Study confirms Zika virus’s effects during pregnancy | Washington Post
“The frequency was so high,” said study co-author Karin Nielsen, a pediatric infectious disease specialist at UCLA, who collaborated with scientists at Fiocruz, an institution in Brazil. “These abnormalities are very significant; they are not minor. These are serious, serious problems.”… Nielsen said she and her colleagues are continuing to enroll women for ongoing research and will follow their babies’ development. (Also: New York Times, NPR , Reuters, USA Today and other outlets)
New potential evidence won’t convict O.J. Simpson | Washington Post
“Because of double jeopardy, even if O.J. Simpson and the victims’ DNA was found on this knife, he can’t be charged” in the murders, UCLA law professor Peter Arenella told the Washington Post. Simpson never testified during his criminal trial, so a perjury charge wouldn’t be an option, nor does he face any tort liability since a civil jury already found him financially responsible, Arnella said. (Also: The Guardian)
Book clubs help immigrant parents participate in children’s education | Los Angeles Times
Parental involvement is known to improve educational outcomes, said Carola Suárez-Orozco, the co-director of UCLA’s Institute for Immigration, Globalization, and Education. But often immigrant parents do not feel welcome at schools, or are ashamed that they didn’t progress in their education, she said.
California bullet train price tag may come after completion | Los Angeles Times
With any such project “you can’t be completely sure of what it will cost,” says Martin Wachs, an expert on transportation and urban planning at UCLA and a member of the peer review committee monitoring the business plans of the high-speed rail project. “The technology changes as it’s being built, the demand pattern changes as it’s being built. There’s an enormous amount of uncertainty.”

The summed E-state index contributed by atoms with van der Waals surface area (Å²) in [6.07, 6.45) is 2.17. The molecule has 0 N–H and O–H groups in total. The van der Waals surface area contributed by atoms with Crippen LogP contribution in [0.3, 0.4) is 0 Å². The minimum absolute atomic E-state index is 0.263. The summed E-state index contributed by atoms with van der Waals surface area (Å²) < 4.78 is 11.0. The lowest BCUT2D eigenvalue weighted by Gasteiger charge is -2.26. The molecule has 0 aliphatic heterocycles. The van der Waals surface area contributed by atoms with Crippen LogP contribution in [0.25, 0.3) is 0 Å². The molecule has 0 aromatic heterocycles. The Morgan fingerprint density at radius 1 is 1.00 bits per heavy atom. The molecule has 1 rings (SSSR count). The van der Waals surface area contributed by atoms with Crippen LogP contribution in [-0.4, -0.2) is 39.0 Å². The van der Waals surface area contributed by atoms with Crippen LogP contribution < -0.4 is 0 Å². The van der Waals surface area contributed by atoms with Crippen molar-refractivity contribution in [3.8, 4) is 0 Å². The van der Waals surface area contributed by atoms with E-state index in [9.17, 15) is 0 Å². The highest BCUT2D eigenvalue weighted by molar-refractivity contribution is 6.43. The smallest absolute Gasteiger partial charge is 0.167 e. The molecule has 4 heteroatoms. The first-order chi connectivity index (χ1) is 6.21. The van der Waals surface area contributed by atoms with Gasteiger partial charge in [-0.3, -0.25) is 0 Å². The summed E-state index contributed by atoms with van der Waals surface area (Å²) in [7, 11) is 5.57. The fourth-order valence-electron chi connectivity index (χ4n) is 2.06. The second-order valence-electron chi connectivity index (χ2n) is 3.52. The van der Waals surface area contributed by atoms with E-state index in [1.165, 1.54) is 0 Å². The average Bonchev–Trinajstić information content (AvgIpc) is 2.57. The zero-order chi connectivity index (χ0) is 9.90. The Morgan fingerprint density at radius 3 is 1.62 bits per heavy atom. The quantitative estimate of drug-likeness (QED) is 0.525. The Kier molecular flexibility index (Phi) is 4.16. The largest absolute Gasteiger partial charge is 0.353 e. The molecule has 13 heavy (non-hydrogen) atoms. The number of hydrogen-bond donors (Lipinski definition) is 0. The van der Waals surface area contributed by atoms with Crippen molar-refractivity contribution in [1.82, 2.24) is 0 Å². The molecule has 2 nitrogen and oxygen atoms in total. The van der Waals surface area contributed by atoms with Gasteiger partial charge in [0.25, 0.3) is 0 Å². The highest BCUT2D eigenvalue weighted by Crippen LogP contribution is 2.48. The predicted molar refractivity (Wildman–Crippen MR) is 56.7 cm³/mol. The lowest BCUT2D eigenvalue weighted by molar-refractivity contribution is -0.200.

New campus for preservation and protection of UCLA film collection | Los Angeles Times
“Frankly, I can think of no one and no institution which has done more for the cause of film preservation, specifically the preservation of classic American films,” than David Packard, said Jan-Christopher Horak, director of the UCLA Film and Television Archive. “There are a lot of wealthy people in the film industry, but no one has stepped up to the plate the way David has. The amount of funding he has provided is staggering.”
The economic impact of same-sex weddings | Washington Post
As of last fall, an estimated 486,000 same-sex couples were married — more than double the figure in 2013, according to the Williams Institute, an LGBT-issues think tank based at UCLA School of Law. That figure represents 45 percent of all same-sex couples. Although no figures exist for how big the wedding industry has become, the Williams Institute estimated in 2014 that making same-sex marriage legal nationwide could generate a total of $2.6 billion within the first three years.
Finding peace in L.A. chaos | Los Angeles Times